COMMUTERS in the federal capital have waited long for an effective mass transit system that plies on all critical routes. Despite the successful execution of the Islamabad metro, the city desperately needs a transportation system for the city’s blue-collar workforce and an expanding citizenry.
Islamabad used to have a distinctive modern urban structure; it was a planned city with ample green spaces and roads. But this is now limited to only a few sectors. Like all other cities of the country, Islamabad too has expanded. Barakahu, Simly and Banigala form the city’s northern outskirts, Latrar is in the east, while Pir Wadhai and Tarnol are particularly congested in the south. Only the western approach was saved for a time, but now the D sector is built there, right under the Margalla hills. With the city’s population currently at 1.8 million and expanding at the rate of four per cent a year, the demand for intra-city travel has increased substantially.
The existing mode of public transport comprises a privately-run network of dilapidated wagons. There is no regulation of these wagons or their upkeep by the authorities. The wagons ply only on a limited number of routes, the fare is not adjustable, while the drivers and conductors misbehave with the public on a routine basis.
Islamabad needs an efficient public transportation system.
Given these deplorable conditions, many students and office workers rely on private taxis or ride-hailing services, which are heavy on the pocket. While the well-to-do commute in their vehicles, the lower-income groups have to make do with an inefficient public transportation system.
Severe weather conditions only add to the miseries of the commuters in the city. Taxis charge more than usual, peak factors in ride-hailing apps drive up the fare considerably. At the same time, drivers of wagons plying on routes leading to nearby urban areas often refuse to carry passengers.
The only government-provided mode of transport in the capital city is the Rawalpindi-Islamabad Metrobus connecting the twin cities’ business zones. However, it is availed by a fraction of the population since Islamabad’s business zone is located on its eastern outskirts.
Hence, transportation becomes an expensive affair for middle- and low-income families as they spend a considerable chunk of their income on commuting expenses.
Meanwhile, the lack of safe and affordable public transportation makes commuting for women even more arduous. Moving around from one sector to another is a bigger problem than moving around the outskirts. The lack of adequate seating capacity and a generally uncomfortable environment for female commuters compounds the problem. As a consequence, women become less mobile and remain disenfranchised from society. Though ride-hailing apps are popular, they can only be availed by the higher-income groups, while residents of lower-income households use public transportation for 75pc of their journeys.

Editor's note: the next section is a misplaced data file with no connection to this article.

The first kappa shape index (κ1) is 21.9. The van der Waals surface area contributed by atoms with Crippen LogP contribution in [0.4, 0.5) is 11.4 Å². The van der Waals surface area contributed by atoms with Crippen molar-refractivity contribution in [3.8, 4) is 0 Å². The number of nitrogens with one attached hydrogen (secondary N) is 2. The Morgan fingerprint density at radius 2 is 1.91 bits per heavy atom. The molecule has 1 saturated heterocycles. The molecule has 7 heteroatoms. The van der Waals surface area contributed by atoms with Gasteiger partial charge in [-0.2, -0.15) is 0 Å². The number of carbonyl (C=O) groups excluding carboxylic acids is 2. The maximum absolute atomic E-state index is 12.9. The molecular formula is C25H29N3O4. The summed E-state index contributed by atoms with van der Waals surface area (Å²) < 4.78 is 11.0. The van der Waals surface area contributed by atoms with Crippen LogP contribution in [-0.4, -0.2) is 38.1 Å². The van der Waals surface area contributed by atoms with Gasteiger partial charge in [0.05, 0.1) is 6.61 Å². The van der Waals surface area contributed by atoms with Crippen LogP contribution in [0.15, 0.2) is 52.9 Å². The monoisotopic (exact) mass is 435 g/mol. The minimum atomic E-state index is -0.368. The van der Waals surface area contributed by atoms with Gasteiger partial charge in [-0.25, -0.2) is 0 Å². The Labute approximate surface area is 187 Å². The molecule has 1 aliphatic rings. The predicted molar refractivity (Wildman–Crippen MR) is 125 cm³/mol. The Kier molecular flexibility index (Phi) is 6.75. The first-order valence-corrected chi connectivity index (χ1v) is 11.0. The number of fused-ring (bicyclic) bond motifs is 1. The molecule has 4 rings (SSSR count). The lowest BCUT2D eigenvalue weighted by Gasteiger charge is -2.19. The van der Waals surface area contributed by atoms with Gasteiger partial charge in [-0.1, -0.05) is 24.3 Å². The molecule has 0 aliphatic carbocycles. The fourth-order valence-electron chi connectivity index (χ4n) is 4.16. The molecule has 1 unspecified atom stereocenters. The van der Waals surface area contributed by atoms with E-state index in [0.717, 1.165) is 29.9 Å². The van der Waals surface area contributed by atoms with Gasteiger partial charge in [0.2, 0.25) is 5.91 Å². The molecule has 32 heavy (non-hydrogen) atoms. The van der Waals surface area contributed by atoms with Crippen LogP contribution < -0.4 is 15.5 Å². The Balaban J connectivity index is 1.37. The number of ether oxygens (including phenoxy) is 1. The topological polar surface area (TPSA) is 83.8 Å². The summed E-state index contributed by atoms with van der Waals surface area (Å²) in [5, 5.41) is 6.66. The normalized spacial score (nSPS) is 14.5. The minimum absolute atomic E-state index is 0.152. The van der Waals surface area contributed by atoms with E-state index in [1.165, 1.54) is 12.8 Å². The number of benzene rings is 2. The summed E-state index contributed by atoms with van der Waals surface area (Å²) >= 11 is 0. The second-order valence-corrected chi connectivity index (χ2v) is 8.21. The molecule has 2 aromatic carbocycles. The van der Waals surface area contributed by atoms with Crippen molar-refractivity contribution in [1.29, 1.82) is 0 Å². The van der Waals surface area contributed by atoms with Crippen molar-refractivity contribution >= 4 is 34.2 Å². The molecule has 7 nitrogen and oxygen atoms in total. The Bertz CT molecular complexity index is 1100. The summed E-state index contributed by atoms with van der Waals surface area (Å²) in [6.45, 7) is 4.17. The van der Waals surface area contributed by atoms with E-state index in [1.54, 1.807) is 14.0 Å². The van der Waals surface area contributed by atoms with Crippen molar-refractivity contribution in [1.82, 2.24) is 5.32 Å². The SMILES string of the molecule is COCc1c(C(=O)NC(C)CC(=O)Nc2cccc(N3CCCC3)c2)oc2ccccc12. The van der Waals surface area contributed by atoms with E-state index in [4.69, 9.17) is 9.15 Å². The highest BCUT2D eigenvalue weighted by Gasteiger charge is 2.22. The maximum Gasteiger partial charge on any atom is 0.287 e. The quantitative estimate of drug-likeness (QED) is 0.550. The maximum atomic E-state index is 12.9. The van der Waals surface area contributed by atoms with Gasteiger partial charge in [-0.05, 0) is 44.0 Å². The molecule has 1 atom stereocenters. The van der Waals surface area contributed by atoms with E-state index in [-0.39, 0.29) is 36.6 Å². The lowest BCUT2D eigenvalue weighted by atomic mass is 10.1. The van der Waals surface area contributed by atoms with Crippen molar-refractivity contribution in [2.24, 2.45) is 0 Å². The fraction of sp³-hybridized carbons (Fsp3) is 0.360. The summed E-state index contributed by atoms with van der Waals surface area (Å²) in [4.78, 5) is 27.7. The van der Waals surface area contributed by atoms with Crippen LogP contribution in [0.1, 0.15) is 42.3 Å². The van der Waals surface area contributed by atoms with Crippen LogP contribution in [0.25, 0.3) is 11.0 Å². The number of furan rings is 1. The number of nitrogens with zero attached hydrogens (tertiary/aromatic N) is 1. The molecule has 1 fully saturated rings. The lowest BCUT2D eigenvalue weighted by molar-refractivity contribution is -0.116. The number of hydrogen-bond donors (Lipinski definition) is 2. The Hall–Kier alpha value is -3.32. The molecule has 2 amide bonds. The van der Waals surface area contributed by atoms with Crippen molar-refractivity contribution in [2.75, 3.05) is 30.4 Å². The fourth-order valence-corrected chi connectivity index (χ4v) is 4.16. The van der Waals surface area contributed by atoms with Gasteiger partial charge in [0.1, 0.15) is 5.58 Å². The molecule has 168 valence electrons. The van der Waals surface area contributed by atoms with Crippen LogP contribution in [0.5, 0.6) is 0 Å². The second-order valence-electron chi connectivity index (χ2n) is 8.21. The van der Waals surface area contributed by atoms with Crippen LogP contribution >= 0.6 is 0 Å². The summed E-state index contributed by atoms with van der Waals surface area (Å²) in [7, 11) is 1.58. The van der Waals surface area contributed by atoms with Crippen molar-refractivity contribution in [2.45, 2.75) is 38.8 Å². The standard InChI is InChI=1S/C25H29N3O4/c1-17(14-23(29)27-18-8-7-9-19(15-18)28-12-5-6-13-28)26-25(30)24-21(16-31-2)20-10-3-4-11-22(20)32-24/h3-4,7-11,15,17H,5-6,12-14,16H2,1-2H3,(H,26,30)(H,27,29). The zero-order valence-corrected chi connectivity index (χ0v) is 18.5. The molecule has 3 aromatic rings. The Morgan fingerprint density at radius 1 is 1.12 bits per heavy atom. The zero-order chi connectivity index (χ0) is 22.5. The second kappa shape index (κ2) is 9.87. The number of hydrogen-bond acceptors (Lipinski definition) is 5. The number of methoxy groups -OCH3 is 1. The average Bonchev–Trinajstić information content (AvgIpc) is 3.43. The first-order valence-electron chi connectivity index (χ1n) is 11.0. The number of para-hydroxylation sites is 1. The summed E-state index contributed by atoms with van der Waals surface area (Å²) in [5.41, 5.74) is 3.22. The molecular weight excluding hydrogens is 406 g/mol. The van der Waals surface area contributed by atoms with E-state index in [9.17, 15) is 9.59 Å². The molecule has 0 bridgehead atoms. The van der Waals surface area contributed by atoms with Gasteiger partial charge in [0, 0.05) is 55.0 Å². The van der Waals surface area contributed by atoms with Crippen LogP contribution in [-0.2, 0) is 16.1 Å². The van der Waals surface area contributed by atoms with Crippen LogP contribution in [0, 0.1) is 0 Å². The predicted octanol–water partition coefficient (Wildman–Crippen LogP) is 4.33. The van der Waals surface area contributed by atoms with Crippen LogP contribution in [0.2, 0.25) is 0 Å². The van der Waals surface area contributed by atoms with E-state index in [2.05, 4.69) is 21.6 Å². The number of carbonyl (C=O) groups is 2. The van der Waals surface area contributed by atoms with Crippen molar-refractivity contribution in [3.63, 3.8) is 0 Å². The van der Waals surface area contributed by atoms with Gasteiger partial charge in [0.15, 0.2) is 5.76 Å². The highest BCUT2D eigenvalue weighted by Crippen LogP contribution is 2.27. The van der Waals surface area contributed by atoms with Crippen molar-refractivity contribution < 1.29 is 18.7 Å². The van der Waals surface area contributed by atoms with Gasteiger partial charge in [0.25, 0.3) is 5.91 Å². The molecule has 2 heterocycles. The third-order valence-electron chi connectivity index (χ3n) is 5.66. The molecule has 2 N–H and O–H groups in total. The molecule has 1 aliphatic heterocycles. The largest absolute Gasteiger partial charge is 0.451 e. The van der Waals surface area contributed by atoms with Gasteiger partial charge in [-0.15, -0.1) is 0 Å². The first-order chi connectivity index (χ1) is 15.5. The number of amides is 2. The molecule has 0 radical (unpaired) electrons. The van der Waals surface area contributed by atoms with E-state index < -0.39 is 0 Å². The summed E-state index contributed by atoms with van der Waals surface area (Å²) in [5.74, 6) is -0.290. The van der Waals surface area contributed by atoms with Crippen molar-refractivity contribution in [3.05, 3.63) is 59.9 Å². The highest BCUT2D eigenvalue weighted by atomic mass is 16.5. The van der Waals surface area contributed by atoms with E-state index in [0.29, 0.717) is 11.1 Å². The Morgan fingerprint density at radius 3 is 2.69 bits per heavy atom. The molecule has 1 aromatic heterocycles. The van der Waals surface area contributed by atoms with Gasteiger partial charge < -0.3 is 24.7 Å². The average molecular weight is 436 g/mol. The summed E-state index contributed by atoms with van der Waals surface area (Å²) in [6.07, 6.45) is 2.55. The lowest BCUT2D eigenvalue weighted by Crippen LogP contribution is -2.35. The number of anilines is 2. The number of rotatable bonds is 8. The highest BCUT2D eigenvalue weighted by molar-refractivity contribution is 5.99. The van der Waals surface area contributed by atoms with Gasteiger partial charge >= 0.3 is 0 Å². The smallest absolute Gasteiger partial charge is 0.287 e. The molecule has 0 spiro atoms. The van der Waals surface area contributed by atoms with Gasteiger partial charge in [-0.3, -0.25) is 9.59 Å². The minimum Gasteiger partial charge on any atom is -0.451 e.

In Pakistan, the urban transportation ecosystem is usually a mix of formal and informal modes of transport. While these services are deregulated and, to some extent, also multimodal, the transportation space is governed by different service providers working within their constraints. The equilibrium or competition among these service providers defines the overall public transport landscape of the country’s cities.
Regulatory and demand-related constraints need to be addressed urgently in Islamabad and Rawalpindi. There is no blueprint for the regulation of the transport sector. The capital city does not have a modern transportation station like the Victoria Terminal in London or a body like the New York Port Authority with a central conclave and bus boarding bays. One wonders what would the future prospects be of a society that remains oblivious to its visible needs.
In this scenario, a proactive approach by the authorities to reduce barriers for the regulation of existing modes of public transport is critical for equitable urban mobility. Even the Capital Development Authority, in a recent report, has acknowledged the commuting woes in the federal capital and promised to launch a bus service to mitigate the situation.
However, in this respect, an innovative and cost-effective method of intra-city transport would be more beneficial to people instead of large-scale mass transit projects. Given the present government’s policy of promoting electric vehicles, an intra-sector electric or solar shuttle service would help the public effectively move from sector to sector. Though there are bureaucratic barriers and questions of capacity and upkeep, it would be a small feat compared to building a multimillion-dollar BRT project. Islamabad’s transportation crisis is dire indeed, but it can be resolved with imagination and far-sightedness, which seem to be at present missing from our administrative leadership. n
The author is a lecturer at National University of Modern Languages, Islamabad.
Published in Dawn, January 14th, 2022